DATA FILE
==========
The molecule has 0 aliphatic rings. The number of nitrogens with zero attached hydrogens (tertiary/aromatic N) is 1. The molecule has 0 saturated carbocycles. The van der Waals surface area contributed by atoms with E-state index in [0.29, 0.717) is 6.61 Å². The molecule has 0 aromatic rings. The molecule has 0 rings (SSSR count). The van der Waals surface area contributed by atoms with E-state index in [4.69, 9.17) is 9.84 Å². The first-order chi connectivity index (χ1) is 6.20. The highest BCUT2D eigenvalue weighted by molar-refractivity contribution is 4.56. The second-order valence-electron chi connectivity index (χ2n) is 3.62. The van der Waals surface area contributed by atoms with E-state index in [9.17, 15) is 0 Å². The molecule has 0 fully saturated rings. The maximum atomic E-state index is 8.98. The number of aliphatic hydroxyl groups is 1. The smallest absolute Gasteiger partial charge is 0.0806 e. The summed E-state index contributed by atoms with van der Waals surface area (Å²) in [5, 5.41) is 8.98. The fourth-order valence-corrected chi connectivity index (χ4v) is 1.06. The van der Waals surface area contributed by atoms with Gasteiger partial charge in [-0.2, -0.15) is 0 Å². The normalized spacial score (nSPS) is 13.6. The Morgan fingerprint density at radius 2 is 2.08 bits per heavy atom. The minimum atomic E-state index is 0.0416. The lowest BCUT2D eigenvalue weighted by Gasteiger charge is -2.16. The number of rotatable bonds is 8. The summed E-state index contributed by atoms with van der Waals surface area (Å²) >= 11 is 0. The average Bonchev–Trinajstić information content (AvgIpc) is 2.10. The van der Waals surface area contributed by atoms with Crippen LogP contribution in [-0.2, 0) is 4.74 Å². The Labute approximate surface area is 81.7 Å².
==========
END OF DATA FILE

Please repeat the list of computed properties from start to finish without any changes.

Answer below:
The molecule has 0 aliphatic rings. The number of nitrogens with zero attached hydrogens (tertiary/aromatic N) is 1. The molecule has 0 saturated carbocycles. The van der Waals surface area contributed by atoms with E-state index in [0.29, 0.717) is 6.61 Å². The molecule has 0 aromatic rings. The molecule has 0 rings (SSSR count). The van der Waals surface area contributed by atoms with E-state index in [4.69, 9.17) is 9.84 Å². The first-order chi connectivity index (χ1) is 6.20. The highest BCUT2D eigenvalue weighted by molar-refractivity contribution is 4.56. The second-order valence-electron chi connectivity index (χ2n) is 3.62. The van der Waals surface area contributed by atoms with E-state index in [9.17, 15) is 0 Å². The molecule has 0 fully saturated rings. The maximum atomic E-state index is 8.98. The number of aliphatic hydroxyl groups is 1. The smallest absolute Gasteiger partial charge is 0.0806 e. The summed E-state index contributed by atoms with van der Waals surface area (Å²) in [5, 5.41) is 8.98. The fourth-order valence-corrected chi connectivity index (χ4v) is 1.06. The van der Waals surface area contributed by atoms with Gasteiger partial charge in [-0.2, -0.15) is 0 Å². The normalized spacial score (nSPS) is 13.6. The Morgan fingerprint density at radius 2 is 2.08 bits per heavy atom. The minimum atomic E-state index is 0.0416. The lowest BCUT2D eigenvalue weighted by Gasteiger charge is -2.16. The number of rotatable bonds is 8. The summed E-state index contributed by atoms with van der Waals surface area (Å²) >= 11 is 0. The average Bonchev–Trinajstić information content (AvgIpc) is 2.10. The van der Waals surface area contributed by atoms with Crippen LogP contribution in [-0.2, 0) is 4.74 Å². The Labute approximate surface area is 81.7 Å².